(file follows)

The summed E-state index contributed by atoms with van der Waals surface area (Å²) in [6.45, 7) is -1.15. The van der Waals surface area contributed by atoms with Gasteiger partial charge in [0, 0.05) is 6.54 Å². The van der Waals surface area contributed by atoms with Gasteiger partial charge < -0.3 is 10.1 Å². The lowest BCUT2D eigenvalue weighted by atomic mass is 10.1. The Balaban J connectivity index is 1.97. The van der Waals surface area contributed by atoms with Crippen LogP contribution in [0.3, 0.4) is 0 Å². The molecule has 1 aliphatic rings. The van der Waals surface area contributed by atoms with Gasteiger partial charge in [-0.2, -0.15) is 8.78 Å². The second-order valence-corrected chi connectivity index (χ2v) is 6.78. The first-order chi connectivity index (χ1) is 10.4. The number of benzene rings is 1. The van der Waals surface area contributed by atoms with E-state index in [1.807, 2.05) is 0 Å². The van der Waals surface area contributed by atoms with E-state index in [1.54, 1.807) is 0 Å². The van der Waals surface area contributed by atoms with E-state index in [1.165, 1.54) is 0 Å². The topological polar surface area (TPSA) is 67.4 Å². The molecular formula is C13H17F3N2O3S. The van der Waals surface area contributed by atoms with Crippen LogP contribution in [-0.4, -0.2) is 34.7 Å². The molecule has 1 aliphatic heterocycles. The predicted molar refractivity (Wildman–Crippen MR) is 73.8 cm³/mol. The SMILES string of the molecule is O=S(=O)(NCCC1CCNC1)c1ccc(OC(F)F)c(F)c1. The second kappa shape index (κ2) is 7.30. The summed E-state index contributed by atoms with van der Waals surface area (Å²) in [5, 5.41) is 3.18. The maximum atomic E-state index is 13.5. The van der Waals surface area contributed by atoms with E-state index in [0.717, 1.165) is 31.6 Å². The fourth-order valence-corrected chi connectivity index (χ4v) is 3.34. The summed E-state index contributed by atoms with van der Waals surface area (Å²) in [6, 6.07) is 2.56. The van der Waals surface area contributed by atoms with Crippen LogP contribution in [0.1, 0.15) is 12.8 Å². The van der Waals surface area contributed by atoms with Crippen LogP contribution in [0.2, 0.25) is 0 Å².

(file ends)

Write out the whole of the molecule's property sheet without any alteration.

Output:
The summed E-state index contributed by atoms with van der Waals surface area (Å²) in [6.45, 7) is -1.15. The van der Waals surface area contributed by atoms with Gasteiger partial charge in [0, 0.05) is 6.54 Å². The van der Waals surface area contributed by atoms with Gasteiger partial charge < -0.3 is 10.1 Å². The lowest BCUT2D eigenvalue weighted by atomic mass is 10.1. The Balaban J connectivity index is 1.97. The van der Waals surface area contributed by atoms with Crippen LogP contribution in [0.3, 0.4) is 0 Å². The molecule has 1 aliphatic rings. The van der Waals surface area contributed by atoms with Gasteiger partial charge in [-0.2, -0.15) is 8.78 Å². The second-order valence-corrected chi connectivity index (χ2v) is 6.78. The first-order chi connectivity index (χ1) is 10.4. The number of benzene rings is 1. The van der Waals surface area contributed by atoms with E-state index in [1.807, 2.05) is 0 Å². The van der Waals surface area contributed by atoms with E-state index in [1.54, 1.807) is 0 Å². The van der Waals surface area contributed by atoms with E-state index in [1.165, 1.54) is 0 Å². The topological polar surface area (TPSA) is 67.4 Å². The molecular formula is C13H17F3N2O3S. The van der Waals surface area contributed by atoms with Crippen LogP contribution in [-0.4, -0.2) is 34.7 Å². The molecule has 1 aliphatic heterocycles. The predicted molar refractivity (Wildman–Crippen MR) is 73.8 cm³/mol. The SMILES string of the molecule is O=S(=O)(NCCC1CCNC1)c1ccc(OC(F)F)c(F)c1. The second kappa shape index (κ2) is 7.30. The summed E-state index contributed by atoms with van der Waals surface area (Å²) in [5, 5.41) is 3.18. The maximum atomic E-state index is 13.5. The van der Waals surface area contributed by atoms with E-state index in [0.717, 1.165) is 31.6 Å². The fourth-order valence-corrected chi connectivity index (χ4v) is 3.34. The summed E-state index contributed by atoms with van der Waals surface area (Å²) in [6, 6.07) is 2.56. The van der Waals surface area contributed by atoms with Crippen LogP contribution in [0.1, 0.15) is 12.8 Å². The van der Waals surface area contributed by atoms with Crippen LogP contribution in [0.2, 0.25) is 0 Å².